To say that Roger Goodell’s tenure as NFL Commissioner is in peril is an understatement. He has been ducking and fumbling for the past 48 hours after being pelted with a torrential downpour of criticism from the media, the general populace and even Congress for the dubious handling of the Ray Rice domestic violence debacle.Conflicting reports are flooding the airwaves, literally causing brain overload, about whether or not the NFL saw the video of Rice delivering the left hook felt around the world prior to handing down the featherweight sanctions ( two games) on the ex-Baltimore Ravens running back.Several sources, including the now defunct casino and an anonymous law enforcement source, said the NFL either were given a copy of the nuclear hot videotape of the beating or that they could have easily attained it if they had just asked for it.Now congressmen are joining the media chorus calling for “transparency” and a former FBI director is going to conduct an independent investigation in order to unveil what the NFL knew and when they knew it.Many media members as well as women’s groups are calling for Goodell’s immediate resignation in light of the greatest scandal in the commissioner’s tenure.To top it all off, social media has Goodell in its jaws and are clamping down on the commish with hilarious memes mocking him for the comedy of errors that include changing the light suspension the indefinite suspension/ban from the NFL.Take a look:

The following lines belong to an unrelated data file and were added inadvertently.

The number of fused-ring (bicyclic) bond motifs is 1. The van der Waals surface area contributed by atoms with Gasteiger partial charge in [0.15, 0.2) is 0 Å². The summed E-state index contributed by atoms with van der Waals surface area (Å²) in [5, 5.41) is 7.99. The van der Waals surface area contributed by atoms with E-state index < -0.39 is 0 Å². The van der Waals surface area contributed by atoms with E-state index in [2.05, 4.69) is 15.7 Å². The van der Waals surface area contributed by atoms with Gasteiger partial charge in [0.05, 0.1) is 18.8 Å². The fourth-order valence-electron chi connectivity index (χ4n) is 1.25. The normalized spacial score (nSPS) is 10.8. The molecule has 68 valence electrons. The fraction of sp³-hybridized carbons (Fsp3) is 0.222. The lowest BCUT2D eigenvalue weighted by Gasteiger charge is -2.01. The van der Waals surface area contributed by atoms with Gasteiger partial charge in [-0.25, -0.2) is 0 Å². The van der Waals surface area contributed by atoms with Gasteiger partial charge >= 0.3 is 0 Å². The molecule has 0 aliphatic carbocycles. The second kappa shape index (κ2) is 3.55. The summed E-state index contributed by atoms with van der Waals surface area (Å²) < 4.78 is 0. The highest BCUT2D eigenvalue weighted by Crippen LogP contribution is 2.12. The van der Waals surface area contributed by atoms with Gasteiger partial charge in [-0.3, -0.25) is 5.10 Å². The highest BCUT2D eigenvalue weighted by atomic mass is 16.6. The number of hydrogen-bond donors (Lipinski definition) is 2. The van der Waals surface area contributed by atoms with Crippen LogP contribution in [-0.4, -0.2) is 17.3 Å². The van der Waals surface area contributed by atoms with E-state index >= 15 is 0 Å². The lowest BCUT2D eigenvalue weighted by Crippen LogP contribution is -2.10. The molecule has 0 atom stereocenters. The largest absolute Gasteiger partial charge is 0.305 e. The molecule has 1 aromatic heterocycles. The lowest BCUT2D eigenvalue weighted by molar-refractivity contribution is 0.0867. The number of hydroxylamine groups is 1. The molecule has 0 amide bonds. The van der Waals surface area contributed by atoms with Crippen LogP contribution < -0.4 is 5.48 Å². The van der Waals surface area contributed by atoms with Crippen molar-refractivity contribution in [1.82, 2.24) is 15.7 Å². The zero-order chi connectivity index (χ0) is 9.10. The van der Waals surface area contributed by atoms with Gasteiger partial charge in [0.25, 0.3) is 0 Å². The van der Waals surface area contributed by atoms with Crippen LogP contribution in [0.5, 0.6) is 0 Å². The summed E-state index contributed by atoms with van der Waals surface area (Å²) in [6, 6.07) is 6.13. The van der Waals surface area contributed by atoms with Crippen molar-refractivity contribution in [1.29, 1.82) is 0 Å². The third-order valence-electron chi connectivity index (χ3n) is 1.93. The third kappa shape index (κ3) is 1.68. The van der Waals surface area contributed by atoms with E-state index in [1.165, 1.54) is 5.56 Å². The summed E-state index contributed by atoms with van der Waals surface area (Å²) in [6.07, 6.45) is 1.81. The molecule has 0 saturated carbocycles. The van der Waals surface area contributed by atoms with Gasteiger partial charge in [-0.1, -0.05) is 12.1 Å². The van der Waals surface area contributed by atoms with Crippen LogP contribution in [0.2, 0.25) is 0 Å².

By John BurtonRED BANK – Riverview Medical Center will gain another resource at its disposal in addressing the continuing addiction crisis, thanks to a recent generous donation.The Tigger House Foundation has provided a $120,000 gift to the medical center to support bringing on addiction counselors to work primarily in the medical center’s emergency department.“It’s really crucial,” to make counseling services immediately available to help patients and families struggling with addiction, observed Ramon Solhkhah, M.D., chairman of the Department of Psychiatry at Jersey Shore University Medical Center, Neptune, and corporate medical director for Meridian Health Services.Both Jersey Shore and Riverview are members of the Hackensack Meridian Health network.“I do believe this will help save lives,” said Lisa Stavola, who, with her husband, Rick, founded the Tigger House Foundation, providing another layer of immediate treatment.The additional funds will allow Riverview to hire a full-time and a part-time licensed addiction counselor to be available at the medical center’s Alton A. Hovnanian Emergency Care Center, in Red Bank, providing seven-day-a-week coverage, likely for the late afternoon-evening shift, according to Solhkhah. All of the Hackensack-Meridian medical centers’ emergency rooms have access to mental health specialists, those skilled in psychiatric emergency services. And in the case of Riverview, they would do double duty providing counseling for those in the ER with substance abuse issues. “But we felt this is really a special skill set,” Solhkhah said, “to really work with patients, to know where they’re at, in terms of addressing their addiction in trying to work with them.” The counselors also can play an important role in helping families deal with these often terrible situations. “Often times when a patient is struggling with addiction, their family members, obviously, are in the middle of it as well,” he said.Riverview Medical Center’s Alton A. Hovnanian Emergency Care Center has received a donation that will help the center’s ability to treat patients for opioid addiction.Rosemary Daniels“Parents so often just don’t know how to deal with this,” Stavola said, recalling the experiencing of dealing with addiction in her family.Middletown residents Rick and Lisa Stavola lost their son Rick Jr., also known as “Tigger,” to a heroine overdose in 2013. The family founded the Tigger House Foundation following the family’s loss.Tigger House Foundation board member and friend of the Stavolas, Christian Peter, former NFL defensive tackle, is helping to bring attention to the important issue of opiate addiction.“Families often don’t know what to do in these situations,” when a family member is in crisis and in the hospital, Stavola acknowledged. “We’ve certainly seen over the past several years that our need to provide services in the emergency room has grown exponentially,” Solhkhah noted. “Our emergency rooms are really the frontlines for providing these services.”“I think we’ve been doing as good a service as we possibly could up to now,” Solhkhah added. “But I think this will be even better and really provide specialized services to take care of those patients and connect them to ongoing treatment.”The Tigger House Foundation is a not-for-profit organization, which according to Lisa Stavola, works to raise money to assist programs aimed at addressing the addiction epidemic.“Our partnership with the Tigger House Foundation is a wonderful example of what can happen when community organizations and health networks come together come together to address a significant need in the community,” said Joseph A. Miller, vice president neurosciences and behavioral health at Meridian Health in a released statement.